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Feeding recommendation please!

Hi all, new here! Looking for a feeding recommendation- I’ve had horses before but I’m in new territory with this girl!

She is a 12 year old mini, 34" tall, and naturally long&lean. She’s had about 5 years of real hardship that make her “seem” older, and coming to me she’s fairly underweight. She eats and drinks mostly fine (only a little picky, and just slow to eat), but for what it’s worth, we’re in California where it’s stupidly hot all summer (MANY days over 100).

She’s been on Equine Senior and free choice alfalfa mix for about 4 months while a friend was caring for her until I could get her here, and she’s still pretty thin.

Just an aside (if it can influence your recommendation)- Flake hay is difficult for me to feed as I’m allergic and have to get creative to feed it and keep contact minimal. I’ve used alfalfa cubes in the past to avoid the issue. Would they be appropriate here?

She will be an only horse and she’s she’s so little, cost isn’t really a factor. Also I’m a stay at home mom, so time/convenience etc are no object either.

So! What would you start her on for feed/beet pulp/hay/supplements?

Thanks in advance!!!

ps- I will be having her teeth done as soon as she arrives, just before anyone throws that out there lol.

Well, teeth are of course the first thing that comes to mind when a mini (notorious for being easy keepers) is not in good weight.

The next thing that comes to mind is parasites/worming history. Probably best to get a fecal, so you have a starting point for what to do.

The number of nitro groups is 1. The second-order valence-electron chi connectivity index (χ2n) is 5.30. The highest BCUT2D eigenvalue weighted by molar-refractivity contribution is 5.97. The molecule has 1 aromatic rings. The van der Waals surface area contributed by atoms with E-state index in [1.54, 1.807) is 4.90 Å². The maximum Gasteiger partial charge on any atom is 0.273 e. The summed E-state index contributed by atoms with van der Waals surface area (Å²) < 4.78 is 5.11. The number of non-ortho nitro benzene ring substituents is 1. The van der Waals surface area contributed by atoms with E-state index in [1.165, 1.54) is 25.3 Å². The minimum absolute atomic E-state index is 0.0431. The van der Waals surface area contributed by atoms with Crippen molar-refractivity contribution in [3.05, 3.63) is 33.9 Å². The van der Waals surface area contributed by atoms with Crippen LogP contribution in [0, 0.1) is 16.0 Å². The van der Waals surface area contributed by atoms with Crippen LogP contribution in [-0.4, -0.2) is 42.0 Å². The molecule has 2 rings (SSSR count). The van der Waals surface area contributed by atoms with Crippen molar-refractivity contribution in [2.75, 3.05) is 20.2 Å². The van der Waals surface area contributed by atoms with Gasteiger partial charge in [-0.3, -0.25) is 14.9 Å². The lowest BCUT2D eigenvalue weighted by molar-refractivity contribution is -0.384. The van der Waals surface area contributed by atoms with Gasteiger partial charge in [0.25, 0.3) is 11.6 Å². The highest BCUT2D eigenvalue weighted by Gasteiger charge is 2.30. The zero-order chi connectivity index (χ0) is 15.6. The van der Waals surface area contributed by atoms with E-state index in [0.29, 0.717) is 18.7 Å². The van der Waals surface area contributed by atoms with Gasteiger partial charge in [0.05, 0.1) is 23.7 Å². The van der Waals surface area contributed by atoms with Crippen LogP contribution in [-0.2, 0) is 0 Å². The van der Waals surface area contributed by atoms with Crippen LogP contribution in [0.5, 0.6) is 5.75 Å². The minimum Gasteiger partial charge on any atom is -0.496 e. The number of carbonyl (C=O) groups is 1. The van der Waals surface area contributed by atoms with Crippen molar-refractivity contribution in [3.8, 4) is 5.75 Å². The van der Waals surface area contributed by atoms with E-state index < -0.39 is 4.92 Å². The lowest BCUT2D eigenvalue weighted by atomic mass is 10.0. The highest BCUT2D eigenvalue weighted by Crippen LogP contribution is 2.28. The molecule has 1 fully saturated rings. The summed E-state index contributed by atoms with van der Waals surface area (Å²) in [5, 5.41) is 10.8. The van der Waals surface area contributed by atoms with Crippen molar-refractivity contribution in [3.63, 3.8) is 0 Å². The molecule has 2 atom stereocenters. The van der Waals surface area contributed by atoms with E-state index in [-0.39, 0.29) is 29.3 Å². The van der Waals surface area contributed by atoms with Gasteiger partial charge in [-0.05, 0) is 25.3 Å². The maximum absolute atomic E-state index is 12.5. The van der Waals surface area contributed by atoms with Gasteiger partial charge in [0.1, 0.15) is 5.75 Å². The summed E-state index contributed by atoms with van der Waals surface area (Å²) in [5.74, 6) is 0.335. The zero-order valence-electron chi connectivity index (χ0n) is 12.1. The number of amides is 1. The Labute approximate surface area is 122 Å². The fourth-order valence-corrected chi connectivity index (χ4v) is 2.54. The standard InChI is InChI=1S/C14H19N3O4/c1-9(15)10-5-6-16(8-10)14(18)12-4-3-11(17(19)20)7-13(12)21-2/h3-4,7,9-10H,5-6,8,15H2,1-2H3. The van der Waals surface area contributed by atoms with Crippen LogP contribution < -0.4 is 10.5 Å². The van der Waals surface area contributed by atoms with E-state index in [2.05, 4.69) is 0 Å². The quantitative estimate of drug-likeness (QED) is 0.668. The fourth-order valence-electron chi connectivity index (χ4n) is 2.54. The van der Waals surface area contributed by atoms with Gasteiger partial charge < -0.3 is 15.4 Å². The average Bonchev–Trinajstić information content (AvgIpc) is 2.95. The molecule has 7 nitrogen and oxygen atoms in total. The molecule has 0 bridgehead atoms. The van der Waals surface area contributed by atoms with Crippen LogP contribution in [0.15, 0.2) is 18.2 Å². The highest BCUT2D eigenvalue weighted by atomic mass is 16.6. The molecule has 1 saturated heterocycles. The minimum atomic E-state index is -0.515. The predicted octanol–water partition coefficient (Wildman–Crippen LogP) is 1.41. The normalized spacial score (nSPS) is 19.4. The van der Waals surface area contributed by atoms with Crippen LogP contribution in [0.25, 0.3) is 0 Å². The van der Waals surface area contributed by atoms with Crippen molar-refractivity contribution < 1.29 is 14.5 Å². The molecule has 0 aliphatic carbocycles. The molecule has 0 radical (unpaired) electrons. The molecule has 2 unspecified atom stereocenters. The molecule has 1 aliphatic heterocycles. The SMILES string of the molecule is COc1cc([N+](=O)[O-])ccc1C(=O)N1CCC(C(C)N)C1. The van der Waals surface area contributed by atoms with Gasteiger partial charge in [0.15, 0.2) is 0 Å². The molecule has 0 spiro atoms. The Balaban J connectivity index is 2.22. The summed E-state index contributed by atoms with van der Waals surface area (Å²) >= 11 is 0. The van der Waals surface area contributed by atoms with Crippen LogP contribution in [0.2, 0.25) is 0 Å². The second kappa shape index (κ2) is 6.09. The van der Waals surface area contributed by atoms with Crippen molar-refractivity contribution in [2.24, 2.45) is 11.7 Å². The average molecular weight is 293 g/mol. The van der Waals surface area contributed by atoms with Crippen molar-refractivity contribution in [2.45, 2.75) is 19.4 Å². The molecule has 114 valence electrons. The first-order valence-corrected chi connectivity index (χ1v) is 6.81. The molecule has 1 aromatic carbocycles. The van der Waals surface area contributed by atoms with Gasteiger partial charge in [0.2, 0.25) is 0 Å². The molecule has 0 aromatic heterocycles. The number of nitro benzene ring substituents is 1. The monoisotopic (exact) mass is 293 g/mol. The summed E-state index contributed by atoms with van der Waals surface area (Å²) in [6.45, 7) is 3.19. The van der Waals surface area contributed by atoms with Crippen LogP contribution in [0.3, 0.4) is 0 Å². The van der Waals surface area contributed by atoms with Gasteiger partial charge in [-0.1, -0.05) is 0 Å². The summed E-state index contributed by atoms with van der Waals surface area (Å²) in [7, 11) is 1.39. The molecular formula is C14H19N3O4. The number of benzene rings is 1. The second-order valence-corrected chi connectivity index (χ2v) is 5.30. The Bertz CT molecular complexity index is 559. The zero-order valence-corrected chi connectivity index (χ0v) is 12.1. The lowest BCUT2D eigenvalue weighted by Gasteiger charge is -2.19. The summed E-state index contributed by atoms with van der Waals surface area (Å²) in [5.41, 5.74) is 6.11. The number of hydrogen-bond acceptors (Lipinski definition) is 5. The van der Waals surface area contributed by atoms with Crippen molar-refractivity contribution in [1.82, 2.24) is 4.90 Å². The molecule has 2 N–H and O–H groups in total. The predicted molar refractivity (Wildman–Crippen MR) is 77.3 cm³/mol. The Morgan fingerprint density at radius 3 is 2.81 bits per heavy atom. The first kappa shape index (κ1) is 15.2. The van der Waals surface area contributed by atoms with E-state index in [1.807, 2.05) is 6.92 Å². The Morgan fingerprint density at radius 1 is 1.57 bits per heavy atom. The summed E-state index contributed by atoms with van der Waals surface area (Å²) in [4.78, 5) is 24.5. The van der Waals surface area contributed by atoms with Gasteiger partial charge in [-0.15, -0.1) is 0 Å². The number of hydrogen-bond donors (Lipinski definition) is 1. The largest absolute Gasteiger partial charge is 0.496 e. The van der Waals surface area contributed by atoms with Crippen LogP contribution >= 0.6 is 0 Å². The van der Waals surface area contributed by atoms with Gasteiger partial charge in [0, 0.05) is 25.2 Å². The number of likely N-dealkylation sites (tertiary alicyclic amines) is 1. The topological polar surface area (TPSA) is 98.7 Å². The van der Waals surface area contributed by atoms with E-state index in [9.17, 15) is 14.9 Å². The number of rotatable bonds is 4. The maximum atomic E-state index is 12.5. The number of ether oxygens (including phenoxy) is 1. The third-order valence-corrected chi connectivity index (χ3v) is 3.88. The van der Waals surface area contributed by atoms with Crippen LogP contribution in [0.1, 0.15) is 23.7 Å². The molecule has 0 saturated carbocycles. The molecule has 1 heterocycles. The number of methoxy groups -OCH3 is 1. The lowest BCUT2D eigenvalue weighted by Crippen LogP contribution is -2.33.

Once those two factors are controlled for, you may have an easier keeper on your hands, which would be more typical for minis.

All horses, minis included, need their roughage–the equine digestive system is designed to handle a diet that is approximately 85% roughage. Roughage should be supplied in a quantity equal to 1.5% (for weight maintenance) or 2% (for weight gain) of bodyweight daily. In addition, salt and water should be made available at all times.

The type of roughage selected should be appropriate for the type of horse–a mini would not normally require alfalfa, a rich legume hay that is nutrient dense. There are other choices that might be more appropriate, and if you are allergic (I can sympathize, as I am too!) you might find bagged, chopped hay easier to handle (as well as easier to weigh). If you select beet pulp, you’d likely want to avoid the type with molasses. Beet pulp needs to be soaked for quite awhile before it can be fed–this is not very easy to deal with in hot climates–we store our soaked beet pulp in a fridge in our tack room in the summers.

For vitamins and minerals, a concentrated ration balancer will provide your mini with all the micronutrients necessary to maintain good health–just follow the recommendation on the package regarding how much to provide per 100/lbs of bodyweight, figuring 3-400lbs for a mini. Many minis benefit from an EXCEPTIONALLY super concentrated ration balancer; one suggestion: http://www.kerx.com/products/IRPELLET/

(If you order, use code MCL10 for 10% off).

I forgot about LMF, I will look into it. Thanks.

I don’t think we can get tribute feeds out here. It is one I specifically asked about but I will double check because I’ve heard so many good things.

Could someone else put hay in a slow feed net for you? Then your new mini could have free choice forage. At 34", you may be able to weigh her by walking in to your local vet with a lobby scale that accommodates large dogs. If she’s thin now, she may not be much over 100 pounds. It would be nice to know.

You’re on top of it with a dental scheduled and you can buy a mail-in fecal test from any of several catalog stores. If you’re soaking those alfalfa cubes ( a few are a good idea because alfalfa is high in lysine, which is the hardest amino acid to acquire in the diet), you can add loose salt to the water to ensure intake of that sodium, which is the mineral most likely to be deficient.